Exercise motivation to improve your physical and mental health

It can be easy to have a list of excuses when it comes to exercise. From a busy schedule to fatigue to lack of interest, we've all been guilty of finding reasons to skip out on physical activity.

It's time to break free from the cycle of excuses and embrace the benefits of regular physical activity. Whether you're a busy professional, retiree, or somewhere in between, there are options and strategies to fit exercise into your life.

Everyday benefits from exercise

Exercise is one of the most important things you can do to improve your overall health and well-being. Here are six reasons to incorporate exercise into your daily routine:

1. Improved physical health

Exercise can help lower the risk of chronic diseases such as diabetes, high blood pressure, heart disease, and many types of cancer.

2. Better mental health

Physical activity releases endorphins, the “happiness hormones” that can reduce stress and help relieve symptoms of anxiety and depression.

3. Increased strength and flexibility

Regular exercise can enhance your overall physical function and quality of life, while also reducing your risk of injury.

4. Weight management

Exercise plays a crucial role in achieving and maintaining a healthy weight and body composition. It can increase metabolism, or how many calories you burn in a day. Exercise can also help you build muscle mass, which increases the number of calories you burn each day.

5. Enhanced brain function

Physical activity can boost brain health by improving memory and your ability to think clearly.

6. Social connections

Participating in group activities or classes can help you build social connections and stay more accountable with your exercise goals. 

Forget the exercise excuses

Let’s look at seven common excuses for not exercising and how to overcome them.

1. No time

Time is often the most common excuse for skipping exercise. But just 15 minutes of exercise a day has proven to be beneficial for health and life expectancy. If you're new to fitness or haven't been active in a long time, a 15-minute workout may be the best way to start.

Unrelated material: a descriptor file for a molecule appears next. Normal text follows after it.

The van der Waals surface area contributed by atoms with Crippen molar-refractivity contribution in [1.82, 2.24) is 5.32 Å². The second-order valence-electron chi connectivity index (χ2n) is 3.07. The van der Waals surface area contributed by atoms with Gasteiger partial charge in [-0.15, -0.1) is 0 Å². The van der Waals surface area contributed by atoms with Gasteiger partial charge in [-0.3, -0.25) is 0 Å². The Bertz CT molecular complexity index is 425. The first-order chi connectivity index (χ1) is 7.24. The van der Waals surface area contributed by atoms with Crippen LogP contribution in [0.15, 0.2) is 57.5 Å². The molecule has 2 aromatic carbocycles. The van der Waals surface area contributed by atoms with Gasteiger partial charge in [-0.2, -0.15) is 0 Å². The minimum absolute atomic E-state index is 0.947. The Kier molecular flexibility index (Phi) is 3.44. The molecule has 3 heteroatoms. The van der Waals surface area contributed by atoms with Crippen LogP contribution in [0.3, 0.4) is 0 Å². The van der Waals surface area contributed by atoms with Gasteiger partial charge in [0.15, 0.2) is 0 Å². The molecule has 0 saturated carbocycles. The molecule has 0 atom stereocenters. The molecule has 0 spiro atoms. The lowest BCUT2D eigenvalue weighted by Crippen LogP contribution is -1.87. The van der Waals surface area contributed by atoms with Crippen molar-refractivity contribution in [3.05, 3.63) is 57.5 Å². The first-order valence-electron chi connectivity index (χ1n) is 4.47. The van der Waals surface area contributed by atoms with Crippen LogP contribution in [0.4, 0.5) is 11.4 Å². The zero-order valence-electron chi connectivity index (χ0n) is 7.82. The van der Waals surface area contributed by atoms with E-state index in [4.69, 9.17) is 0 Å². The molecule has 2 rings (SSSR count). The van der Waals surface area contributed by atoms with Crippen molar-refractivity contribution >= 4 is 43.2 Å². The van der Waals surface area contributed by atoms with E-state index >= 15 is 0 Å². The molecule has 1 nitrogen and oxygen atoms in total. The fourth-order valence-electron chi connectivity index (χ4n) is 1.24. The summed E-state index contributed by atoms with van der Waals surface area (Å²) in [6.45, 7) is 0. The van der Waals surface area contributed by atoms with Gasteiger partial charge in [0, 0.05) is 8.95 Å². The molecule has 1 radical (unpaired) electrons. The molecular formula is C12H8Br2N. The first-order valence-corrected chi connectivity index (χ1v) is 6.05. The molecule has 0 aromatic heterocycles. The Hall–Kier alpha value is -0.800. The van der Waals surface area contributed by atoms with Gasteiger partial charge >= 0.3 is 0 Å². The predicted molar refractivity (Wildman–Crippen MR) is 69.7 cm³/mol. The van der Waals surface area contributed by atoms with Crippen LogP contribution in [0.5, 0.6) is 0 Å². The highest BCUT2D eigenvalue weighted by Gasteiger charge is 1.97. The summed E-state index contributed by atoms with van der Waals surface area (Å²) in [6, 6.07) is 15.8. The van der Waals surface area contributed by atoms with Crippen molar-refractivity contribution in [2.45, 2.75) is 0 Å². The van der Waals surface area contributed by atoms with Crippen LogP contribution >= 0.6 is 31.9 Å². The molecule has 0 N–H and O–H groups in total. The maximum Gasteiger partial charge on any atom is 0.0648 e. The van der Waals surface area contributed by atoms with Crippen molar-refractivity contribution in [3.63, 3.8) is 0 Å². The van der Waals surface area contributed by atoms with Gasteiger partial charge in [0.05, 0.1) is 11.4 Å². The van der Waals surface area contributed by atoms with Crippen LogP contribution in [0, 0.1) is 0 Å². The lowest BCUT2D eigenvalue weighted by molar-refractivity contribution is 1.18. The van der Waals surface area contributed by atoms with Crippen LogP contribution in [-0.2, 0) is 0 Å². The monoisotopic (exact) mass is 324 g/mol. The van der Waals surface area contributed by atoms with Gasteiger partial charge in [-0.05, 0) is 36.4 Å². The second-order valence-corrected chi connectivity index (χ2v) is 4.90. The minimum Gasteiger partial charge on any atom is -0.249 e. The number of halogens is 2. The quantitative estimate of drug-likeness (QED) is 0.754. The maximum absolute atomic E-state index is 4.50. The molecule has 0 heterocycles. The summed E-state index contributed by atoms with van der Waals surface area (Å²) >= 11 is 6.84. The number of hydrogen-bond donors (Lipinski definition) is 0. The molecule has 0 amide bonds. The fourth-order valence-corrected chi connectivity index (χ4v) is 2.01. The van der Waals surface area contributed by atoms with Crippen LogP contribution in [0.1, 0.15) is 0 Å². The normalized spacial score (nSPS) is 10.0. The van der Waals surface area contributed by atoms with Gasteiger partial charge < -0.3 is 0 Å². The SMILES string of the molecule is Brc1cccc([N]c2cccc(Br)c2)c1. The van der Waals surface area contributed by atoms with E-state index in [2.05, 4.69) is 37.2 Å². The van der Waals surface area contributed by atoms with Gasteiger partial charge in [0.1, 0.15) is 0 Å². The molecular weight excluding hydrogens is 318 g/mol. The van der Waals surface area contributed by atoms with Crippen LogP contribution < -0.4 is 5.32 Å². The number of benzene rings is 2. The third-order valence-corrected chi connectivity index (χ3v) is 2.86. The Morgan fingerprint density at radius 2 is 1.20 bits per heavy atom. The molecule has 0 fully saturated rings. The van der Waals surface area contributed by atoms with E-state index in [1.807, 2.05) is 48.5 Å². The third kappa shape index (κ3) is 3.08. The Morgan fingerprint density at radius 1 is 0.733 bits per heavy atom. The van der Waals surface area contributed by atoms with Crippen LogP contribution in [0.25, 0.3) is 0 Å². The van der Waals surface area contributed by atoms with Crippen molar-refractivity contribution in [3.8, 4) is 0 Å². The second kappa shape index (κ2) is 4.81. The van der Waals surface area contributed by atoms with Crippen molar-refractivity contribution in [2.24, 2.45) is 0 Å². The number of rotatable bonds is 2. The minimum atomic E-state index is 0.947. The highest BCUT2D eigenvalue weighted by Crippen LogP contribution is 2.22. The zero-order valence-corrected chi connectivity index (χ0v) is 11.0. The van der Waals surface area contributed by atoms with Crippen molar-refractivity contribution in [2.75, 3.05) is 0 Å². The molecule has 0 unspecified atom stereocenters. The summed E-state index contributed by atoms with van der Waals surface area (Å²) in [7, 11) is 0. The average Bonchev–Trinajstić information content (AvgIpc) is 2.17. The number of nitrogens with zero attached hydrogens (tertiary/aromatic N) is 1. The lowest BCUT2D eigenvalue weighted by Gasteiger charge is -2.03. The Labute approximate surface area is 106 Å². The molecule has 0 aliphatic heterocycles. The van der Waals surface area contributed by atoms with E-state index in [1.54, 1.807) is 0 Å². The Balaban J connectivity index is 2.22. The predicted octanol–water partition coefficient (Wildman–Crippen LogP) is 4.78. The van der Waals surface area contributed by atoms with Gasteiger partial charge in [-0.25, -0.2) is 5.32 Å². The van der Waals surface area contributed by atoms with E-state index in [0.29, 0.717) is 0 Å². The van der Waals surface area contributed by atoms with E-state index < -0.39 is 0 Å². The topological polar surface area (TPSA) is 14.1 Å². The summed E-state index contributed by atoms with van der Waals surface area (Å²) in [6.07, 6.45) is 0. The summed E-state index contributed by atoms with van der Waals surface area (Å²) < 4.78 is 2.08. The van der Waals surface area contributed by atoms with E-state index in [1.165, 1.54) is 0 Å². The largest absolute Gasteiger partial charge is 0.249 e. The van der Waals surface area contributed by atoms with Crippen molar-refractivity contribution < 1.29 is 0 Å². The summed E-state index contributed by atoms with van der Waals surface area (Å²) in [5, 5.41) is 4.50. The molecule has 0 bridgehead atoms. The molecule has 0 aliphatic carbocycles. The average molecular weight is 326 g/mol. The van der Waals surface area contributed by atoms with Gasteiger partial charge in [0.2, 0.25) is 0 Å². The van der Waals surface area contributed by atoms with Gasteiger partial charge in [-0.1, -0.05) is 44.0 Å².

Exercising 30 to 60 minutes per day is ideal. If time constraints don’t allow you to do it all at once, break exercise up into a few sessions of 10 minutes each.

2. Too tired

Feeling tired is a valid concern. Exercise, however, can actually boost your energy level. Even a low-intensity activity like a leisurely walk can make you feel more energized afterward.

3. Too old

Physical activity is beneficial for people of all ages and it’s never too late to start. The emotional and physical benefits make any form of exercise worth it, no matter what your age. 

4. Not fit enough

Feeling out of shape is a common excuse, but it's not a reason to avoid exercise. Every fitness journey begins somewhere, and the important thing is to start. Begin with exercises that are within your comfort zone and gradually increase the intensity as you become more comfortable.

5. Not motivated

Lack of motivation is a common hurdle, but there are ways to overcome it. Set clear and achievable goals, find a workout buddy to keep you accountable, or reward yourself after reaching a fitness milestone. Remember that motivation often follows action, so start moving. You may find your motivation grows with each workout.

6. Too expensive

Gym memberships and fancy workout equipment can be costly, but fortunately, they aren’t needed for being active. There are plenty of budget-friendly options like walking in your neighborhood, a park, or shopping mall; taking advantage of free, online exercise videos; or joining community fitness classes. Decide what works best for your budget, and then go for it.

7. Have tried before without success

If you've tried to begin an exercise routine in the past without success, don't give up. The key is to find activities you enjoy. It doesn’t matter whether it’s walking, dancing, swimming, strength training, yoga, aerobics, cycling, or pickleball. If it’s something you enjoy and can make a regular part of your life, then that’s the exercise for you.

How to start exercising

To get started, begin with small, achievable goals. Don't be too hard on yourself if you don’t achieve all you set out to do. Remember that consistency is key, and the benefits of exercise add up over time.

You should also get advice from your doctor on how to create an exercise routine that provides the most benefit and the least risk to your health. It should include realistic goals for your current health and lifestyle, while being safe and enjoyable.